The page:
Ah, New York. I had a wonderful visit earlier this month, seeing old friends, going to museums and restaurants, and walking, walking, walking. I was in my element in my hometown, negotiating crowded streets, dodging people and cars. It’s in my DNA.
But Manhattan is no place for small, fearful dogs from Arizona. When I looked at the city through his eyes, I realized Frankie would not ♥ New York.
Luckily, I had a pet sitter who took great care of him while — I admit it — I enjoyed not being on insulin duty. It was a treat, not needing to be home between 5 and 6pm. And I slept really, really well.
How the 1% Lived
But of course Frankie was often on my mind, especially during my visit to the Morgan Library & Museum to see the current exhibition, In the Company of Animals.
It’s small, only about 80 pieces in a single room. And I wasn’t taken with a lot of them: Bestiaries and ancient images of fantastical creatures don’t particularly appeal to me. So I’m not sure if the dozen or so more personal pieces that I heartily enjoyed would have been worth the $15 price of admission. But I had a press pass and got in for free, so I was very happy. And if you haven’t visited the Morgan Library & Museum before, it’s worth it for certain. Sure, J.P. Morgan was a filthy rich industrialist who wielded disproportionate economic clout, but I can’t help having a warm place in my heart for someone who spent a great deal of his money on books and manuscripts.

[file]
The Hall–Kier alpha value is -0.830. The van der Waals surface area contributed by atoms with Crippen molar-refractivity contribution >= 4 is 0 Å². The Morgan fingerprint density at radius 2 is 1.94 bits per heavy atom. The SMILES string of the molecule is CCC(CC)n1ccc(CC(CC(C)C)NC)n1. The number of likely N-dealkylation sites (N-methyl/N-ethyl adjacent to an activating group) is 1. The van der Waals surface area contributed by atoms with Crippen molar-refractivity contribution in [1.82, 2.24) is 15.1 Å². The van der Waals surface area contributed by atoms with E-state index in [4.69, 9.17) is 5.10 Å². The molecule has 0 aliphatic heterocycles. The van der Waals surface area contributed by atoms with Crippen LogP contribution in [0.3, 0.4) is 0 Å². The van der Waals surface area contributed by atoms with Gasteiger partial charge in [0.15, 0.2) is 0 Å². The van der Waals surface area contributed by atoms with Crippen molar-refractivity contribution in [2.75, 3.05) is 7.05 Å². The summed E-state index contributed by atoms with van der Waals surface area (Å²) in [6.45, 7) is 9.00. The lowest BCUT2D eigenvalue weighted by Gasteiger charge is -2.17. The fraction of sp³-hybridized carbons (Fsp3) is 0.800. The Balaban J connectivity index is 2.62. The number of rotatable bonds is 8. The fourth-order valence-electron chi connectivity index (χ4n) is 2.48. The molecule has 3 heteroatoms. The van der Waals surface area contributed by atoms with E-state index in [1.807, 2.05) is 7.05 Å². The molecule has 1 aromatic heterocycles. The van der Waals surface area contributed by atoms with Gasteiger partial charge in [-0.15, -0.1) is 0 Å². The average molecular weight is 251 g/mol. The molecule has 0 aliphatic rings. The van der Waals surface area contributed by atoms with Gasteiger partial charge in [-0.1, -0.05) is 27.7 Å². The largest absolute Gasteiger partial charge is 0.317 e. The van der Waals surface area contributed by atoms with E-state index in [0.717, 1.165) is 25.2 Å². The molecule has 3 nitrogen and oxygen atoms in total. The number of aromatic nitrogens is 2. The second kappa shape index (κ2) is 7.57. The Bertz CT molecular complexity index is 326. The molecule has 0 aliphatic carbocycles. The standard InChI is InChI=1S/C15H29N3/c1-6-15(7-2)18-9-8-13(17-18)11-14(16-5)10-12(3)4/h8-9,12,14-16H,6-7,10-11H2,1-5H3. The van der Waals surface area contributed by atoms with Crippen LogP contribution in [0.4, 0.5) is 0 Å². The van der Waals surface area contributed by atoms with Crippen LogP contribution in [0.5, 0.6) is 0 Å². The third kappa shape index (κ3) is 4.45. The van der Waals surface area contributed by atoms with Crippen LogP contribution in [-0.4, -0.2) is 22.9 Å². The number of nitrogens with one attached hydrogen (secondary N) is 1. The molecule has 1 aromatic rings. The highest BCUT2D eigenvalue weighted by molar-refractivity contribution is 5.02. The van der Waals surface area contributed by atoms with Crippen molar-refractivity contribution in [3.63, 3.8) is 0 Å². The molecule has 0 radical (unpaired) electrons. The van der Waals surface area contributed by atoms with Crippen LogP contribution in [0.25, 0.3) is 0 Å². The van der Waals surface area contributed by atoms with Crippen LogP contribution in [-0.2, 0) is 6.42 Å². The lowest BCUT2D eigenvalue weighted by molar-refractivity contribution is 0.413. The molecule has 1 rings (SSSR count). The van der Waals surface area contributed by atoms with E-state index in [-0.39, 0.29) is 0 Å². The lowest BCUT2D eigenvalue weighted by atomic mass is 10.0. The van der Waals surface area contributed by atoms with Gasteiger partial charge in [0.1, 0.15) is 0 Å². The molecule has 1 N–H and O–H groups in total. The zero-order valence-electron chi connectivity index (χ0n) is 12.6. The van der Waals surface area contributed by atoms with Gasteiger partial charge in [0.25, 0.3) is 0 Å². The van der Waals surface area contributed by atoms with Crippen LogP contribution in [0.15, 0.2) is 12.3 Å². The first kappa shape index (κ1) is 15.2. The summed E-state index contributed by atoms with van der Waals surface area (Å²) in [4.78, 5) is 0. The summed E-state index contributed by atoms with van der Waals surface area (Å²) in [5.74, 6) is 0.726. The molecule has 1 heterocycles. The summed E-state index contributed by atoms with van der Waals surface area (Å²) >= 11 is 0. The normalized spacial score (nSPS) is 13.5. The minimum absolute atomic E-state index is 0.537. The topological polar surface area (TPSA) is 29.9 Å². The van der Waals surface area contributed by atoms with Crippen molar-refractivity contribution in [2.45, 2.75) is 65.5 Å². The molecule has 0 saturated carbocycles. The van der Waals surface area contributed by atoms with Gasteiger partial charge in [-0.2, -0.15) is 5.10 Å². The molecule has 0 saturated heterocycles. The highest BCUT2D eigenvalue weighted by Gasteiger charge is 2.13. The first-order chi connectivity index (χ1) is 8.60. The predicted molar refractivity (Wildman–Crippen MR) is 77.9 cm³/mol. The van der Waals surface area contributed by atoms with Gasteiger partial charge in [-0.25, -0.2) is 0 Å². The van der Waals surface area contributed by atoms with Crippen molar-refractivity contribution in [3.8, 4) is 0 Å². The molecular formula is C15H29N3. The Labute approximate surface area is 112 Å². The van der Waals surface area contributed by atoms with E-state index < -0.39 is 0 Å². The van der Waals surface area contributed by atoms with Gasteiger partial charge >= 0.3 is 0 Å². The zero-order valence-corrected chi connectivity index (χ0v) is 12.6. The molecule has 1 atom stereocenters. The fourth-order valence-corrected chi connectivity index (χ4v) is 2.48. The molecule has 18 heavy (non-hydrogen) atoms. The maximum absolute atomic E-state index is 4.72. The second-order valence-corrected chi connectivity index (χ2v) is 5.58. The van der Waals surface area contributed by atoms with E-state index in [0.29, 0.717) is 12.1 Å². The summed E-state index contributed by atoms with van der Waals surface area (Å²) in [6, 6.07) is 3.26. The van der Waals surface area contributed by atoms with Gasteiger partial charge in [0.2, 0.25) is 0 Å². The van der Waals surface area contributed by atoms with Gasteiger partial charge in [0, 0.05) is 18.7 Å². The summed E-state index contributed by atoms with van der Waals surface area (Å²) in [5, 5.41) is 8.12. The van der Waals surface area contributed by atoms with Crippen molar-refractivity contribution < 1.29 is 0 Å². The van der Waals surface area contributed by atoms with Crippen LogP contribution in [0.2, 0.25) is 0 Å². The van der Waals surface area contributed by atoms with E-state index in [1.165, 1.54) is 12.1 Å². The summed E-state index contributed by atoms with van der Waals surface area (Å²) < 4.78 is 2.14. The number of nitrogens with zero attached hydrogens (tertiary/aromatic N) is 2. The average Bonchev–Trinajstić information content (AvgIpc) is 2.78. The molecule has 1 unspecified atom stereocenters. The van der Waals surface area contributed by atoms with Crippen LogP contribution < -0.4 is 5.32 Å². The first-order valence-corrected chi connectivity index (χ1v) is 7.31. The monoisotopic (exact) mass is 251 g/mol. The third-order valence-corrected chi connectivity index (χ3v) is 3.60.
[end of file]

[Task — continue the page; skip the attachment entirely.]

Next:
Among my favorites were a watercolor of Babar the elephant before he got his signature green suit; a sketch of dachshunds by David Hockney (reproduced here); and a manuscript page on a yellow lined pad from Steinbeck’s Travels with Charley.
But the highlight was learning something surprising about two well-known literary women and their pets.
Elizabeth Barrett Browning’s golden cocker spaniel, Flush — sketched by the poet in the 1843 letter above — was abducted and held for ransom three times; apparently dognapping was fairly common. Sadly, although the thieves knew how much pets were valued, Barrett Browing was mocked for being distraught at her loss. In her letter, which tells of Flush’s return, Barrett Browning says: